McConnell: Cancer of sectarianism is back on our streets
Former First Minister Jack McConnell said the riot in Glasgow on Friday should be a 'wake-up call'.
Former first minister Jack McConnell has warned sectarianism is "back on our streets" after violent disruption in Glasgow on Friday.
Lord McConnell, who led the Scottish Government from 2001 to 2007, said the disorder should serve as a "wake-up call" and claimed his successors had "taken the foot off the pedal" in tackling sectarianism.
Speaking to STV News, he pointed to national summits he had organised during his tenure as first minister to tackle the problem which were then dropped by Alex Salmond.
McConnell has offered to work with First Minister Nicola Sturgeon on the issue and told her: "It's time to take action again."
The First Minister has branded the disturbance, which flared into a full-scale riot in Govan on Friday night, "completely unacceptable".
Sturgeon also said opposition MSPs who successfully repealed the Offensive Behaviour at Football Act (OBFA) last year "should be looking long and hard at themselves as to whether that sent the right message".
'The problem with a cancer like sectarianism is if you don't kill it off it never really goes away.'Former First Minister Jack McConnell
The riot broke out in the Elder Park area of Govan after an Irish unity march - led by the James Connolly Republican Flute Band - was met by hundreds of counter-demonstrators.
Riot police, mounted officers, a force helicopter and dog units were used to quell "significant disorder".
Two men were arrested during the incident but have since been released pending further inquiries.
Glasgow City Council has said it could "push the law" in a bid to keep future parades under better control - with three processions scheduled in the city this week.
But council leader Susan Aitken has stressed she cannot ban marches as human rights legislation protects the right to march.
McConnell branded sectarianism is a "cancer" on society which he said his successor governments had failed to stamp out.
He told STV: "The big problem with sectarianism is that it's back.
"It's back on our streets and it's back in our football grounds.
"The problem with a cancer like sectarianism is if you don't kill it off it never really goes away.
"I really hope the events of the last weekend - which were unfortunate, disgusting - has given a wake-up call to government and others that it's time to take action again."
McConnell called on Sturgeon to provide "national leadership" on the issue, saying: "The office of First Minister can bring people round the table, it can force people to make commitments and then ask them what they've done.
"If the First Minister is willing to do that, I'm certainly willing to help."
He continued: "The best way to deal with this is to challenge the culture of sectarianism and to make sure the marching organisations are on board for the change in culture that's needed.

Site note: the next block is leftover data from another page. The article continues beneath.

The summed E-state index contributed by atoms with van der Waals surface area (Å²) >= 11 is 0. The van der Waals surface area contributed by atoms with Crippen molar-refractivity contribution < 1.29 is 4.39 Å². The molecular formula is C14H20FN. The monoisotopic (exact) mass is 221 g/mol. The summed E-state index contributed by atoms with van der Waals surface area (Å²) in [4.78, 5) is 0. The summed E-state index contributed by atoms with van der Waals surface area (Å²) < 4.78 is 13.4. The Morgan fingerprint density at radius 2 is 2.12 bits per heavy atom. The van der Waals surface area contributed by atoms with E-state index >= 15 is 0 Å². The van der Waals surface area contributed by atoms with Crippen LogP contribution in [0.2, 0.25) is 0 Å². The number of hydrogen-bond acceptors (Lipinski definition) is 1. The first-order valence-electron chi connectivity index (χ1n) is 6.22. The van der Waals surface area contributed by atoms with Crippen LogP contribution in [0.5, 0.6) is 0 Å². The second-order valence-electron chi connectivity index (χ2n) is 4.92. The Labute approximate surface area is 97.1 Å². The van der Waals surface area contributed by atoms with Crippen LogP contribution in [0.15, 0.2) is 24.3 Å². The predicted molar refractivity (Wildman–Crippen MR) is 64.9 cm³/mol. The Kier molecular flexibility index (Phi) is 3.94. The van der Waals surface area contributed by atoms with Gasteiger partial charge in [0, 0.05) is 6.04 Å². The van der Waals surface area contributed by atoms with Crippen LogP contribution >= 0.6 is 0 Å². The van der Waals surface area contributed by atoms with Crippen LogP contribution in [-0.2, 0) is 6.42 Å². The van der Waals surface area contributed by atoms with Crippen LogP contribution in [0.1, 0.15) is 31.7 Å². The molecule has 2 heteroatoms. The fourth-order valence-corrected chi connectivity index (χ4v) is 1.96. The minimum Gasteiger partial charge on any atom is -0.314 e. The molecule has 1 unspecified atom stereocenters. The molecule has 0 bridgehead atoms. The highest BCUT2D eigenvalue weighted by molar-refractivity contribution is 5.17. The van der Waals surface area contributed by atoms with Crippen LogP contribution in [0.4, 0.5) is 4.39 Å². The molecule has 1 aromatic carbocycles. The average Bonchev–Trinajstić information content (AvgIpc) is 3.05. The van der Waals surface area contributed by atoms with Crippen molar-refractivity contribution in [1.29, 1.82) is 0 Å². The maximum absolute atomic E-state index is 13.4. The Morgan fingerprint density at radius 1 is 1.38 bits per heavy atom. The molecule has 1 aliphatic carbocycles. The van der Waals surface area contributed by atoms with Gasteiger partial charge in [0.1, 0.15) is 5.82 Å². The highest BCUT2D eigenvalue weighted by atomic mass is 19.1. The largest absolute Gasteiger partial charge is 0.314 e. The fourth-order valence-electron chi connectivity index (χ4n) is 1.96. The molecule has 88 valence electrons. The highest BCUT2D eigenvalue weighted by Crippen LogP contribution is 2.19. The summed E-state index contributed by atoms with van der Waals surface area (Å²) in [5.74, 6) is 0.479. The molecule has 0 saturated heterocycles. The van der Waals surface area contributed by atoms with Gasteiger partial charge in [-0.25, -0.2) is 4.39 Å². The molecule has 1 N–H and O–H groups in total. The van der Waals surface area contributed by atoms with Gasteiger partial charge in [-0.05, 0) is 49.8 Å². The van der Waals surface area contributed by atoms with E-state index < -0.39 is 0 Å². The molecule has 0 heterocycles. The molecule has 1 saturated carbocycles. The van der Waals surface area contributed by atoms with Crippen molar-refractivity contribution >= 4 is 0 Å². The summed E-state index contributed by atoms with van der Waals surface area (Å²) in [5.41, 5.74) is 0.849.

"We need less violence on these marches, less alcohol, less aggression, better routes and we need better dates.
"The best way to achieve that is to get the marching organisations round the table and agree with them a better way of conducting themselves."
'I'm absolutely determined to never see that kind of thing happen again.'First Minister Nicola Sturgeon
The former FM, who was narrowly defeated by Salmond in the 2007 Holyrood election, called for a similar approach to the summits he pursued when he was in office.
"It was a mistake to take the foot of the pedal in 2007," said McConnell.
"I really believe what we need is the local authorities, the Scottish Government, the football clubs, the employers, the religious organisations, the schools, pulling together as one under strong national leadership to make sure we can put sectarianism in the dustbin of history."
The current First Minister said she is "determined" to never see another incident like Friday's again.
Sturgeon said: "It's completely unacceptable. Glasgow City Council has said it will be reviewing its procedures around marches and the Scottish Government will work closely with them if any legislative change is needed.
"But it's important we do reflect on what happened and I'm absolutely determined to never see that kind of thing happen again."
On the repeal of the OBFA, she added: "Those opposition MSPs who defeated that Act should be looking long and hard at themselves as to whether that sent the right message about our collective determination to tackle sectarianism and see an end to what is a scourge on Scottish society."
A spokesman for Glasgow City Council leader Susan Aitken said: "We constantly examine and test our procedures, within the limitations of the current legislation, to try and support our communities.
"There is no question that will continue; but it is equally important that (justice secretary Humza Yousaf) has indicated that, following the events of Friday night, he is also now open to discussions about further action.
"Any new approach to parades requires partnership between all levels of government, police and our communities - so that commitment is very welcome."